The Fresh Loaf

News & Information for Amateur Bakers and Artisan Bread Enthusiasts

Need a little help-first post, whole wheat+rye and dried fruit/nuts among others

calebconditphotography's picture

Need a little help-first post, whole wheat+rye and dried fruit/nuts among others

I need a little help here.  I'm a bit more skilled in the photography dept. than in baking, so I'm having issues getting the kind of crumb I want.  I'm getting there, but I think I'm deflating my breads a bit too much before the proofing stage.  I figured the whole grain+fruit_nut bread would have a crumb like I ended up with, but the white loaf on the bottom was really only shaped and slightly keaded before proofing.  I did the whole folding technique vs. punching down and solid 10 minute kneading.  I also made a poolish that sat out overnight.  It ended up more like a ciabatta and less like a boule texture wise.  Any advice?

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xaipete's picture

Hi. Well I don't know exactly what formulas and techniques you are using, but I can give you a few general hints.

1) Dried fruits get gently folded in at the end and esp. if they are raisins you don't want to squash them.

Caveats from Dan DiMuzio:

Add the TOASTED nuts and mix them half-way in at the very end of the mix -- first speed -- and only then do you add the raisins, also 1st speed.  Stop as soon as the raisins are evenly mixed in.  Broken raisins aren't just unsightly -- they are naturally high in calcium proprionate, which will inhibit yeast activity.

2) Whole wheat flour has bran in it. Those bran particles can also tear the gluten strands while kneading so you have to be careful that the flour gets really hydrated before kneading and also not over-knead it.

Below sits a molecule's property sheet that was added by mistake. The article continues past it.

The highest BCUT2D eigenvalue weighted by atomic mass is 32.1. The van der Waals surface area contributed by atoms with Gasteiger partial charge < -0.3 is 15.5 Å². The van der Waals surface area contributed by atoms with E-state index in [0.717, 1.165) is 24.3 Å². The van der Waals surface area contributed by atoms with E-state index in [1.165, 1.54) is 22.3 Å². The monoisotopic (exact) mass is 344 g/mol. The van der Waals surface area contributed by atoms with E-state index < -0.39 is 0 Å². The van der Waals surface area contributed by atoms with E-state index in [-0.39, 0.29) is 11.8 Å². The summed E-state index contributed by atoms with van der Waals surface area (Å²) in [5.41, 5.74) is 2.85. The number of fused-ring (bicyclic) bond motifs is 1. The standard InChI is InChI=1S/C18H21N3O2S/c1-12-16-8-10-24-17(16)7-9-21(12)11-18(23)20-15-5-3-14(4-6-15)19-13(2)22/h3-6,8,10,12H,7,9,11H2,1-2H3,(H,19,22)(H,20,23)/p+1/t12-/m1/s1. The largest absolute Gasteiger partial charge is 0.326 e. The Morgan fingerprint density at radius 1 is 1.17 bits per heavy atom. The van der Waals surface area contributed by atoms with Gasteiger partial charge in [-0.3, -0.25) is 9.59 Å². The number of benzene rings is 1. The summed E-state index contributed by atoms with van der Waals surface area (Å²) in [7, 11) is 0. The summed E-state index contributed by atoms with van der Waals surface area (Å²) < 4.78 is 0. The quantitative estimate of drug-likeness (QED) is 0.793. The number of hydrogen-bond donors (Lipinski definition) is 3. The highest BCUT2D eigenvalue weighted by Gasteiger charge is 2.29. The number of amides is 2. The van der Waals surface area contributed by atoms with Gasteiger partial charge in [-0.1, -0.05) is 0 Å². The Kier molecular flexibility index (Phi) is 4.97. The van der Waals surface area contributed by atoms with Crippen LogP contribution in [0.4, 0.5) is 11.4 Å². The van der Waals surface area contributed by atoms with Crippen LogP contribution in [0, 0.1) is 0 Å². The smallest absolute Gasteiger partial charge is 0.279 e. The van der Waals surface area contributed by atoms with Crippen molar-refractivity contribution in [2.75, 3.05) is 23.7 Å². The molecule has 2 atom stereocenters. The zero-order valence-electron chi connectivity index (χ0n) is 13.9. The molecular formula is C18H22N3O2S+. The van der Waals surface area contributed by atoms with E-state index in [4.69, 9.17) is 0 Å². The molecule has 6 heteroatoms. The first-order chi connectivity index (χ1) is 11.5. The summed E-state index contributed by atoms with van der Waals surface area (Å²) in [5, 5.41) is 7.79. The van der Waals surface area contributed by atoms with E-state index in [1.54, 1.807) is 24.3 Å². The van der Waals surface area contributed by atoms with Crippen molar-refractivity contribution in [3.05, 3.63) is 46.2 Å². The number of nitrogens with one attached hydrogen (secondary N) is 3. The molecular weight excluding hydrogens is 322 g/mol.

Give us your recipe or formula and technique and I'm sure there are many members who can help you.


Mini Oven's picture
Mini Oven

First of all Welcome to Fresh Loaf! 

Crumb, yes, can be a little tricky.  It helps to know if these are straight doughs (using commercial yeast)  or sourdoughs (using a developed sourdough culture) and recipes involved (link, book & page#.)   I've found that mixing and handling of the dough is key, so any extra information helps. 

Beautiful photos.  I'm almost willing to accept the flatness of the rye loaf as it works so well in the cairn composition.


SylviaH's picture

Hello and welcome to TFL, Caleb!  You do have some lovely photos.  I think the most success you will have baking your loaves is to set your mind on one kind of bread you would like to make and give it your best and maybe not trying to make such a variety at once, you will find it a little easier to reach your goals!

Happy Baking!


calebconditphotography's picture

Thanks everyone.  Yesterday I started a new poolish (all white with a bit of rye) and let that do its thing out all day on the counter, then added more unbleached gold medal to it, did about 8 minutes of light kneading and let it slowly raise in the fridge overnight.  I formed one third of it into a baguette shape today and just finished eating about half of it.  It turned out so much better than yesterday's effort.  The extended slow raise and more gentle kneading made for a much better crumb.  I'll add pics in a bit.